I went to bed sick.
Not sick, like the flu.
Sick like honey don’t move the bed
or I am going to hurl all over your face.
I’ve done it every year
since I can remember.
You would think I would have
learned my lesson
as a youngster.
But, I guess I never did.
So now I am on the other side of the
“only three pieces”
and I really should know better.
And I guess somewhere deep down there I do.
my greedy little fingers don’t.
Add this to the fact
that my stomach
isn’t as tolerable as it used to be
and my bowels
bellowed through the night.
“Please don’t do this to us,”
“We know you know better!”
I get out of bed
and resolve to eat nothing
but dairy and fiber
for at least 24 hours
if not 2,004 whole minutes.
I sit at the kitchen table
and notice that the kids must have
eaten 12 more pieces for breakfast
and stashed 20 each in their backpacks.
They made a sizable dent.
I long for the days of larger families.
I only have 4 kids
and I need at least 7
like my mom used to have
to get rid of this candy.
How can we possibly have more candy
than all 6 of my brothers and sister and I?
I chuckle to myself
because my kids really don’t care
that I make them put all their candy in one pot,
Just like my mother used to do to me.
They protested, just like I did.
“No mom let us keep our candy in our dresser drawers.”
They didn’t fight back too strong
because secretly somewhere inside
they have the same screaming voice
like I do.
“Save us. Please!”
They ignore the voice
and they don’t protest about the shared bucket
because it’s bigger than they can remember
and they know they are still going to get
plenty of candy.
Too much candy.
I had to switch from my original choice to
a tupperware super-size bin to hold the mounds of candy.
You know, like a trough size.
I reach over and take an Almond Joy
because if I don’t start eating them now
they will never go away.
Nobody in my family eats Almond Joy,
nobody but me.
I think I should retrieve all the Lemonheads
for Sophia because they are her favorites
until I realize that Lemonheads are to Sophia
like the dark chocolate is to daddy.
They are her responsibility
in saving the family from prolonged misery.
Then I grab a glass of milk,
as quick as I can
and I try to think of somewhere safe to hide the candy
but I might as well eat the Reese’s on top
because it goes so well with a glass of milk.
The baby comes over and starts handing me
suckers of every kind.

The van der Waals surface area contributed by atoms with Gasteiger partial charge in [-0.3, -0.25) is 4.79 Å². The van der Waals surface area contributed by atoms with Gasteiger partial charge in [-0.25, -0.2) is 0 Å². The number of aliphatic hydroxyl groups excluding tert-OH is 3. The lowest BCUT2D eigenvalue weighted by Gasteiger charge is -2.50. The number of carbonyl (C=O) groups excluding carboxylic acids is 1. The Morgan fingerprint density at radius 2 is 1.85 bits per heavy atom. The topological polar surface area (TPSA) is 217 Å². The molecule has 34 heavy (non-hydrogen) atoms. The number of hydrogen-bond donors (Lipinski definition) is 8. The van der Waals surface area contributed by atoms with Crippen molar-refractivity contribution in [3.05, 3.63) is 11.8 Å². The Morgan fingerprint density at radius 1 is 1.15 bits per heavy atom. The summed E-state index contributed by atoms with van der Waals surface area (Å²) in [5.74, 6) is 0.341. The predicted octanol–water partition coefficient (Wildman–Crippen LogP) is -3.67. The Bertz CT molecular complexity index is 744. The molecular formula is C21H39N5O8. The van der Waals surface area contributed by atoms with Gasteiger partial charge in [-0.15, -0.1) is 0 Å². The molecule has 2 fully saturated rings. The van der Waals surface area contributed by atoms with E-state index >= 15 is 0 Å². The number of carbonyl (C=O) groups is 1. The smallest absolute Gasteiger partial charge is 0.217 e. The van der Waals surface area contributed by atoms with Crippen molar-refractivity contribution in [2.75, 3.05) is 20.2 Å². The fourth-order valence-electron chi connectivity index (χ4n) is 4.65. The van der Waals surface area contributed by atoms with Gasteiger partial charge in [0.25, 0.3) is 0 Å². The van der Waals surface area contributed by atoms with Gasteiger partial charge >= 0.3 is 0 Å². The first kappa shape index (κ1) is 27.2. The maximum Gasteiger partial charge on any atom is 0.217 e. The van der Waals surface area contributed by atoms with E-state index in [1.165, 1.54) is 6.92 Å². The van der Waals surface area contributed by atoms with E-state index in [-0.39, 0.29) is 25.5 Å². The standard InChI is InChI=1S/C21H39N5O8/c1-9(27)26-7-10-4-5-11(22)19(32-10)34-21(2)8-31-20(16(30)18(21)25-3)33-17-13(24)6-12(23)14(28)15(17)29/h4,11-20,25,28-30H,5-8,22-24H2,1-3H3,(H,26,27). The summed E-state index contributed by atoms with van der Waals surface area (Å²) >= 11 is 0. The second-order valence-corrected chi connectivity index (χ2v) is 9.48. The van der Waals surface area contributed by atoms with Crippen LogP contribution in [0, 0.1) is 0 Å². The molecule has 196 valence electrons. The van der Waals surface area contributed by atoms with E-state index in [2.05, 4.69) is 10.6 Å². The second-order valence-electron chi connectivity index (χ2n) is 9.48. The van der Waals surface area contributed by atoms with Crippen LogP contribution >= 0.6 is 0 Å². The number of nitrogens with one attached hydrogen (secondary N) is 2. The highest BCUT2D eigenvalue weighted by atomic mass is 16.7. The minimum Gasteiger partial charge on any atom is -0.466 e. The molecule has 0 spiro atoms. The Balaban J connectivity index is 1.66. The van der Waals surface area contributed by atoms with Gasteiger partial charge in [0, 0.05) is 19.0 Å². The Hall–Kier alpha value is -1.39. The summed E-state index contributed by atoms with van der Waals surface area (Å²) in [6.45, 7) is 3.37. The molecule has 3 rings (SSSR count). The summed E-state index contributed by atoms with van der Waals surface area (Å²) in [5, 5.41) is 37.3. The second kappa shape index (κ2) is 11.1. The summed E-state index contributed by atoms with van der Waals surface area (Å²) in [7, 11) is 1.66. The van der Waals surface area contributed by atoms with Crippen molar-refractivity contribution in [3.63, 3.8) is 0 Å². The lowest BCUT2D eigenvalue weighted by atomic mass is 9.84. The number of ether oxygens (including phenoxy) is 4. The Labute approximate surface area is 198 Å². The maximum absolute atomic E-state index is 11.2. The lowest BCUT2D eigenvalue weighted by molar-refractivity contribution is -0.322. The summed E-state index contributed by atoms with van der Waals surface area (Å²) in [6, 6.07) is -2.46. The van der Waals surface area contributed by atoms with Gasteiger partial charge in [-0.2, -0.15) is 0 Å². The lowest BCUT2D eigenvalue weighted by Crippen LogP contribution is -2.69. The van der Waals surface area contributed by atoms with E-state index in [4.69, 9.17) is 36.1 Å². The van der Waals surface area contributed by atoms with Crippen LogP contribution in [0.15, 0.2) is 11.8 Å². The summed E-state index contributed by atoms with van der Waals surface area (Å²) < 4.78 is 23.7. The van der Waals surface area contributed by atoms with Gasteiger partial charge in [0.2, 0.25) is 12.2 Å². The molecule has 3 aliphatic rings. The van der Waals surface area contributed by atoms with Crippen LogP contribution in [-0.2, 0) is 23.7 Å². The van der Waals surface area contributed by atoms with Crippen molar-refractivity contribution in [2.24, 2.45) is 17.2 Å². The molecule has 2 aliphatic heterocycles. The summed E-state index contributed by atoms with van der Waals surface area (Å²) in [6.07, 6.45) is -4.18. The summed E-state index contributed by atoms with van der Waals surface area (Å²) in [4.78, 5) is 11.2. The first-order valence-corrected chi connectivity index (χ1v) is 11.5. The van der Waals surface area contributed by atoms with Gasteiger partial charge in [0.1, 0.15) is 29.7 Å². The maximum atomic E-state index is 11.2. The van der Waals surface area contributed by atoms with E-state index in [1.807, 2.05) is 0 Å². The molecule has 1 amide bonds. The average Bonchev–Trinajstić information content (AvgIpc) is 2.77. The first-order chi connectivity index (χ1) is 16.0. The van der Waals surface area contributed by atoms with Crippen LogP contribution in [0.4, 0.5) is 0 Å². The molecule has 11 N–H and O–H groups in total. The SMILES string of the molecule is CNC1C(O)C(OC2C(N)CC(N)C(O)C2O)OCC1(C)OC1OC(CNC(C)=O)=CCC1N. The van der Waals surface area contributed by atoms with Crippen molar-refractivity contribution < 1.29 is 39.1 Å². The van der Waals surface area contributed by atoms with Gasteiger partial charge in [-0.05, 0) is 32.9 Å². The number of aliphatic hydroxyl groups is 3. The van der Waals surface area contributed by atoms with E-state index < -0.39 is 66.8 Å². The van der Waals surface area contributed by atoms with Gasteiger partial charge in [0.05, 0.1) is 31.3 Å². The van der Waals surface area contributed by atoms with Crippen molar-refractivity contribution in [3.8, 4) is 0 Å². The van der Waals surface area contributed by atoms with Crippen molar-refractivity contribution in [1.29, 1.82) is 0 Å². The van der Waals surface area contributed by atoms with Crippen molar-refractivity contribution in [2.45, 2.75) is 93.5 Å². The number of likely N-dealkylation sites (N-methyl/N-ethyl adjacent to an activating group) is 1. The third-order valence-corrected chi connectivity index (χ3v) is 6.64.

Apparently she wants to help us all
out of our misery too.
Tootsie Pop, Blow Pop, Dum-Dum.
It’s going really well
until she asks me to open the
and when we finally pry it open
it is broken in two.
She thinks I did it on purpose
and she is so sugared
that she throws a monster size fit.
She can only get away with that
the day after Halloween.
O.k. maybe the week after Halloween.
The week before I get to my wit’s end
and chuck the rest of the candy into the garbage
a sneaky handful at a time.
Man, I should just stash it away
and save it for Valentines.
Oh, I can’t even think about Valentines right now.
It’s physically painful.
Meanwhile, I start at the 10 boxes of Candy sticks
(you know they come in little boxes of two
and resemble the old school candy cigarettes)
that Caroline had handed to me
before the suckers.
She wanted me to open them for her
and I didn’t
because I didn’t want to share.
They are my favorite.
please come and rob us of our
Send it all to the kids
throughout the world
that really need it.
That way I’ll have a viable explanation
for my four children
who are guaranteed
to be sick, ornery, and inconsolable the rest of the week.
I won’t even go into what their bowels have to say to me.
Yes, I’m the child bowel whisperer.
The bowels tell me it’s a little too personal
to tell you the nitty gritties,
but I will share the part of the secret
that says upset bowels sound like bellowing cows.
Milk me. Milk me. Milk me now.
Maybe I should tell the kids that their colons
made me throw it away.
“I’m so sorry girls
but they held me hostage until I did something drastic.”
This is the first Halloween that my husband
has celebrated as a diabetic.
Well, the first year he’s been diagnosed
He was probably diabetic
every year on Halloween since he can remember.
Now I have to eat his candy too.
The woes of being a mother.
You always have to pick up any slack
for non-cooperating members of the family.
Where is that neighbor who used to give us apples?
We need about 100 of him
then I could just can it all away
for the dead of winter.
Do you know that tomorrow is my birthday?
I think it is rather cruel of God
to give me a birthday during the week of the year
when everyone is just rolling about
trying to break down the heap.
One sickening bite at a time.
Oh, cookie monster,
I can’t even think about you and your struggles right now
or I will start crying uncontrollably
and won’t be able to stop
until I discover that Elmo
is an in the closest candy addict.
Save me. Please. Save me.
I am about to butterfinger it for lunch
and who knows where I’ll be by dinner.
But no matter how far I go
or how sick I get
that blasted candy is going to be
staring at me, taunting me, calling me chicken
the rest of the month.
P.S. If you are anonymous comenter #2
from the October giveaway
on the LunchWars Post,
please make yourself known.
Maybe you can learn
from the nutrition nazi
the things that I am too dumb to incorporate.
P.P.S. I just found out that I not only got a free book
for doing that book review,
but I got paid $20.
If the book wasn’t enough to steer
me away from the candy
maybe the money
can pay for an intervention.